Cardiac Resynchronization Therapy Improves Heart Rate Variability in Patients with Symptomatic Heart Failure
Background— Cardiac resynchronization therapy (CRT) using biventricular pacing improves symptoms and functional capacity in patients with moderate to severe heart failure. The present study examined whether an improvement in ventricular performance from resynchronization therapy changes the autonomic control of heart rate.
Methods and Results— Heart rate variability (HRV) was examined in 50 patients implanted with the InSync biventricular pacing system who were randomized to therapy-on (n=25) or therapy-off (n=25). HRV was computed as the standard deviation of the atrial cycle length sensed from the system over 2 months of continuous monitoring. HRV was compared between CRT-on and CRT-off groups. HRV was higher in patients randomized to CRT-on compared with CRT-off (148±47 ms for CRT-on versus 118±45 ms for CRT-off; P=0.02), despite the lack of difference in mean atrial cycle length (844±129 ms for CRT-on versus 851±110 ms for CRT-off; P=0.82). Changes in plasma catecholamines were not different between the CRT-on and CRT-off groups from baseline to the 3-month follow-up.
Conclusions— Improvement in ventricular performance from CRT shifts cardiac autonomic balance toward a more favorable profile that is less dependent on sympathetic activation.
Received September 18, 2002; de novo received April 8, 2003; revision received June 9, 2003; accepted June 10, 2003.
Sympathetic nervous activation and vagal withdrawal in response to decreased cardiac output are critical mechanisms responsible for increased mortality and morbidity in patients with heart failure.1–4 The extent of sympathetic nervous activation, as measured by circulating norepinephrine levels, directly correlates with cardiac mortality and symptom severity.2,3 Cardiac autonomic control can also be quantified by measuring heart rate variability (HRV),5 which stratifies risk for cardiac mortality in patients after myocardial infarction5 or in those with chronic heart failure.6,7 HRV patterns that reflect elevated sympathetic activity or reduced cardiac vagal control predict increased mortality risk.5 To underscore further the autonomic mechanisms in heart failure progression, β-blocker therapy profoundly decreases myocardial toxicity8 and improves mortality and morbidity.9 It is not clear, however, if interventions that favorably alter clinical end points are reflected by changes in indirect markers, such as HRV.10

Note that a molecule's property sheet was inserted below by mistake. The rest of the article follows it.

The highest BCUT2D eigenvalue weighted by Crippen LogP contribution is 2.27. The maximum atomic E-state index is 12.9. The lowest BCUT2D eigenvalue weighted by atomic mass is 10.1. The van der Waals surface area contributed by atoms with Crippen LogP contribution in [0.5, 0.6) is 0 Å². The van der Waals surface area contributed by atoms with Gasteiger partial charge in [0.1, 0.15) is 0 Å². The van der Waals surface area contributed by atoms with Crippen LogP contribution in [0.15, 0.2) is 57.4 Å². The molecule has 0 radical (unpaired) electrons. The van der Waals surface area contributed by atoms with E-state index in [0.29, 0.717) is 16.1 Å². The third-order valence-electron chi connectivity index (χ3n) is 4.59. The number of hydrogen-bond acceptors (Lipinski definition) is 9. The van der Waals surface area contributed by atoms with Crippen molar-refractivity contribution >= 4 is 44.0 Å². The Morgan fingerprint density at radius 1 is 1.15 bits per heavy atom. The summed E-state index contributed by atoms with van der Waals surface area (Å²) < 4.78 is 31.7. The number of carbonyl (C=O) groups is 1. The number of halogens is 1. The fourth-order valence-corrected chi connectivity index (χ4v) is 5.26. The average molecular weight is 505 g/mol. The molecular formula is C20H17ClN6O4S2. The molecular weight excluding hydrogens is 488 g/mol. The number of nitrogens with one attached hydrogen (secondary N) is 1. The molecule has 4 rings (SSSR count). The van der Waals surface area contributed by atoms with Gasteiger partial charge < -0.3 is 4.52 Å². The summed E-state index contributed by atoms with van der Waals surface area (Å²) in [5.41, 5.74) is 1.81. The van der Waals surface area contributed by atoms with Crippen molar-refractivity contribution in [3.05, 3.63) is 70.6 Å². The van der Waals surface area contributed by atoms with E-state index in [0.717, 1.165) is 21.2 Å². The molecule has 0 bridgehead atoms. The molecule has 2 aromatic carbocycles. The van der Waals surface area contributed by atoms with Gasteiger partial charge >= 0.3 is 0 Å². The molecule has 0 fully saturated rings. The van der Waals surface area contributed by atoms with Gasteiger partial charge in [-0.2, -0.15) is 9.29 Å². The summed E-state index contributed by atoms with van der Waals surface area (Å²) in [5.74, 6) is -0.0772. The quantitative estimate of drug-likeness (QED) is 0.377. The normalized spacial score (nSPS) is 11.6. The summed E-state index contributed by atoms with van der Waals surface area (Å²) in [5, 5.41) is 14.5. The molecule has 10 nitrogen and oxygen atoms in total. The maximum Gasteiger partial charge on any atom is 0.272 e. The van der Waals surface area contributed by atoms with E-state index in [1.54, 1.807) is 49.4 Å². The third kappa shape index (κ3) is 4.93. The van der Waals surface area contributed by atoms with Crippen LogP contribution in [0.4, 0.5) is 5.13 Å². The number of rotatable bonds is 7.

An intervention that favorably impacts morbidity and functional capacity in some heart failure patients is cardiac resynchronization therapy (CRT).11 The present study tested the hypothesis that an improvement in cardiac performance with CRT is reflected in cardiac autonomic control, as measured by HRV.
Patient Population and Primary End Points
A total of 76 patients with New York Heart Association class III or IV heart failure due to left ventricular systolic dysfunction (ejection fraction <35%) who had significant interventricular conduction delays (QRS duration ≥130 ms) were enrolled in the “pilot phase” of the Multicenter InSync Randomized Clinical Evaluation (MIRACLE) trial. A detailed description of the trial’s design has been published.11 The InSync Model 8040 biventricular pacing system (Medtronic Inc) was used in the study, and patients were randomized to either therapy on (CRT-on, VDD mode) or therapy off (CRT-off, VVI mode) after successful implantation. The lower rate limit was set at 30 bpm to allow the device to track intrinsic heart rate (HR). Patients and care providers were blinded to device therapy status. All patients with atrial rate histogram data available entered this study.
Atrial Cycle Length Evaluation